Widely lauded as the strongest equal pay legislation in the nation, California’s Fair Pay Act (Senate Bill 358) is now law. Effective January 1, 2016, the new law modifies California’s existing wage discrimination measures by lowering the bar for gender-based wage claims (whether they be made by women or men) and by offering additional protections to these claimants.
While the actual revisions to existing law are slight, and in some instances only serve to restate the manner in which the current laws were being interpreted, the changes have the potential to wreak havoc by requiring employers to entirely restructure (and be able to defend) their compensation systems. These rigid systems may affect an employer’s ability to offer competitive salaries to high-value employees without impacting overall salaries within the company. Further, the heightened focus on pay equality may reinvigorate plaintiffs’ lawyers and California’s Department of Labor Standards Enforcement (DLSE), who will be looking to test the boundaries of the mandates. In any event, employers must be aware of the changes and be prepared to address anticipated claims regarding pay disparity.
What Was the Old Law?
California Labor Code § 1197.5 (Section 1197.5) has prohibited discrimination in pay based on an individual’s gender since 1949. Largely unmodified since 1976 and similar to federal law, Section 1197.5 required equal payment for “equal work” in the same establishment, except when payments were made pursuant to: (1) a seniority system; (2) a merit system; (3) a system that measures earnings by quantity or quality of production; or (4) a differential based on any bona fide factor other than sex.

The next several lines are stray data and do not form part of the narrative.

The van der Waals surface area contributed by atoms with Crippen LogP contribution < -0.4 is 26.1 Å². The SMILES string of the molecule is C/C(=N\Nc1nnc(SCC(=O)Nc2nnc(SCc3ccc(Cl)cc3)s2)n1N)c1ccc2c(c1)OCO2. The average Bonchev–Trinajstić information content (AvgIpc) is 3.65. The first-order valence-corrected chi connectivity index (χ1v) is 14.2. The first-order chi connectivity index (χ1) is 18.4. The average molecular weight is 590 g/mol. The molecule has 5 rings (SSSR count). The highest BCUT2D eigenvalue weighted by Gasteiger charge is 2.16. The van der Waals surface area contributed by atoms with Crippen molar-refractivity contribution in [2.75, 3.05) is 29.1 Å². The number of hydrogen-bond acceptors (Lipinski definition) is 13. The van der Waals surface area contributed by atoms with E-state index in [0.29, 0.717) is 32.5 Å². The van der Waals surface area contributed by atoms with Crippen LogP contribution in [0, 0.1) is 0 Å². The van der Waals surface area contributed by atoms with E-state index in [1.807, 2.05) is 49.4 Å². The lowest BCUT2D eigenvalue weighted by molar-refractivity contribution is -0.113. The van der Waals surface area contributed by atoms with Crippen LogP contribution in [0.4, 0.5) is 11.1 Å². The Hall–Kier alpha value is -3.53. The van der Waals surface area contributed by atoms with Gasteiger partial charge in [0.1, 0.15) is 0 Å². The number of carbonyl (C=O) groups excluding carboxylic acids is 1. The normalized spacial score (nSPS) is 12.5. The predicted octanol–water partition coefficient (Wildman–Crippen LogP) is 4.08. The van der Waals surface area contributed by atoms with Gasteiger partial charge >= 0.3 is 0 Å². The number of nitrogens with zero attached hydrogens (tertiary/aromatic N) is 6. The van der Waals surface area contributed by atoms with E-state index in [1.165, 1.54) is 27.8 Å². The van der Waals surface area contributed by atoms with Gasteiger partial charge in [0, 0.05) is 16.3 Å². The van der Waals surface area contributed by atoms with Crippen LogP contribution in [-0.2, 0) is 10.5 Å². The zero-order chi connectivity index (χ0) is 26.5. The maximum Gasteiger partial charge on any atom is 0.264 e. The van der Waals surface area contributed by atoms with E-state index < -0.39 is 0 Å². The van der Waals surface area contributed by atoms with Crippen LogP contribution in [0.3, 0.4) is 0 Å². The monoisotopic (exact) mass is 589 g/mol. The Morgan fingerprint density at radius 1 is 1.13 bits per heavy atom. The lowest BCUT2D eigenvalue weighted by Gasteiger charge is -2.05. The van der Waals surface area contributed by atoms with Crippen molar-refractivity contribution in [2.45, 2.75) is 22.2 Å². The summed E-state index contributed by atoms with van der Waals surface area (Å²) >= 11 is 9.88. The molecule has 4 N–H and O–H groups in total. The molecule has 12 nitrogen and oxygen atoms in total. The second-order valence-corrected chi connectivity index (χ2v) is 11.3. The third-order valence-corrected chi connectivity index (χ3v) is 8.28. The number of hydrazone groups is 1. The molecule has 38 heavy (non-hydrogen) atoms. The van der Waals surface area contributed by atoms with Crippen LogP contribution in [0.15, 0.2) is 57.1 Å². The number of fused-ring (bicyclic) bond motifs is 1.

The prior version of Section 1197.5 penalized a non-complying employer with liability in the amount of the wage differential plus interest and an equal amount as liquidated damages. California’s DLSE administered and enforced the law, and both individual claimants and the DLSE could commence and prosecute civil actions on behalf of aggrieved employees.
What Does the New Law Do?
According to the legislative findings, despite the long-standing law, in 2014, the gender wage gap in California stood at 16 cents on the dollar. Collectively, this amounted to a loss of more than $33 billion each year for women working full time in California.
Aiming to eliminate these persistent salary disparities, the new law modifies Section 1197.5 in several ways. First, claimants no longer must show that they were engaged in “equal work” with someone of the opposite sex. Now, they need only prove that their work was “substantially similar work when viewed as a composite of skill, effort, and responsibility.” This lower standard allows for comparisons between employees who perform similar tasks regardless of job title.
Second, a claimant is no longer limited to making pay comparisons within “the same establishment.” Employees may now freely examine pay practices at any the location the employer maintains.
Third, and perhaps most notably, the new law expressly clarifies that the employer bears the burden of demonstrating that any wage differential falls into one of four specified exceptions. Per the revisions, if there is any differential in pay, the employer must affirmatively demonstrate that the entire wage differential is based on one or more of the following factors, which must now be “applied reasonably”:
a seniority system;
a merit system;
a system that measures earnings by quantity or quality of production; or
a bona fide factor other than sex, such as education, training or experience.
These exceptions remain the same as in the prior version of Section 1197.5, except that new language clarifies that the “bona fide factor” exception will
apply only if the employer demonstrates that the factor is not based on or derived from a sex-based differential in compensation, is job related with respect to the position in question, and is consistent with a business necessity [defined as “an overriding legitimate business purpose such that the factor relied upon effectively fulfills the business purpose it is supposed to serve”].